What I mean is, don't expect anything to get done when the tops of Nana Visitor's stockings are not being sheepishly sheltered by a funnel-like swath of rough yet smooth to the touch fabric.

Actually, that's not entirely true. You see, when Sam Jones, a.k.a. The Spirit, sees the tops of Nana Visitor's stockings, he not only gets things done, he manages to bust up an elaborate forgery ring, investigate his friend's murder, befriend a little kid, nearly get dipped in a vat of acid, create a new identity and turn his crypt into a swanky bachelor pad.

If that's wasn't enough, the elaborate forgery ring is lead by the never not leggy P'Gell Roxton (Laura Robinson). Seriously, how anyone can think straight in the presence of such legginess is beyond me.

Which makes you wonder about The Spirit's commitment to heterosexuality. I mean, watching the rugged go-getter  repeatedly go out of his way to avoid having sexual relations with Ellen Dolan (Nana Visitor), the police commissioner's daughter, and seductive super-villain P'Gell Roxton, seemed kinda odd. Or maybe his love of fighting crime is so steadfast, that he doesn't have time for the ladies. It's the only logical explanation I can come up with at the moment.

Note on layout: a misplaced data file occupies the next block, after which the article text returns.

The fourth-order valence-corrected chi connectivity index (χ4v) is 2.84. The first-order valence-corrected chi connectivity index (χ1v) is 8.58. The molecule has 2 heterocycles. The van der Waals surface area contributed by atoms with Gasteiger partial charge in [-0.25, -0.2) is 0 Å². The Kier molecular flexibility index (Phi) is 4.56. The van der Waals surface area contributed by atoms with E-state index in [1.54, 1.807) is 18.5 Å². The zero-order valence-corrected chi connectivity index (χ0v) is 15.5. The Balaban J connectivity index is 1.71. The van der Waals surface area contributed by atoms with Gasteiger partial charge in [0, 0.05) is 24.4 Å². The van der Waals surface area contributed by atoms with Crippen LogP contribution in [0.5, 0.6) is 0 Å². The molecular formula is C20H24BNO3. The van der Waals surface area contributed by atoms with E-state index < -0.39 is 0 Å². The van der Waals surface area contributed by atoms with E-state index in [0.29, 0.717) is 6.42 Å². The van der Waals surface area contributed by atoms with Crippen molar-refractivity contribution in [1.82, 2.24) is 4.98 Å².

In case you haven't figured it out yet, Sam Jones (Flash Gordon and My Chauffeur) plays Denny Colt, a cop who is investigating the murder of a writer (Philip Baker Hall). Using his police skills, Denny concludes that Simon Teasdale (Daniel Davis), the pompous curator of the Roxton Museum, was the one responsible for the dastardly deed. Unfortunately, Denny is shot just as he's about to make an arrest. Since no one finds his body (the gunshot causes him to fall into ocean), everyone assumes Denny is dead. Figuring that a man with no name can fight crime more effectively, Denny takes advantage of his untimely death by donning a mask and becoming... The Spirit.

Ahhh, I can't believe I went so long without mentioning the tops of Nana Visitor's stockings. Sorry about that. But, yeah, that's basically the plot.

Obviously, this film was supposed to lead to more, either a television show or more TV movies. Nonetheless, I enjoyed its light-heartened tone. More in tune with the Batman television show from the 1960s (Adam West is Batman), you'll never mistake The Spirit for any of the ultra-serious comic book movies that are being made nowadays. For one thing, it's mildly amusing. And get this, it's sexy. Yes, the extended sequence where Nana Visitor tries in vain to keep the tops of her stockings shielded from view is one of the main reasons this film is sexy. But the film's sexy vibe is actually quite consistent throughout its spry running time. And that's the main reason you should watch this film.

Did anyone else find it ironic that Nana Visitor tried desperately to lesson the impact of her slit addendum, while Laura Robinson seemed to flaunt the excessive nature of her slit(s) with a shameless brand of au-slit-dacity?

Oh, and bondage fans will want to check out the scene where "The Spirit" and Ellen Dolan are tied up (the latter is placed in an iron maiden). It's very kinky... for late '80s network television.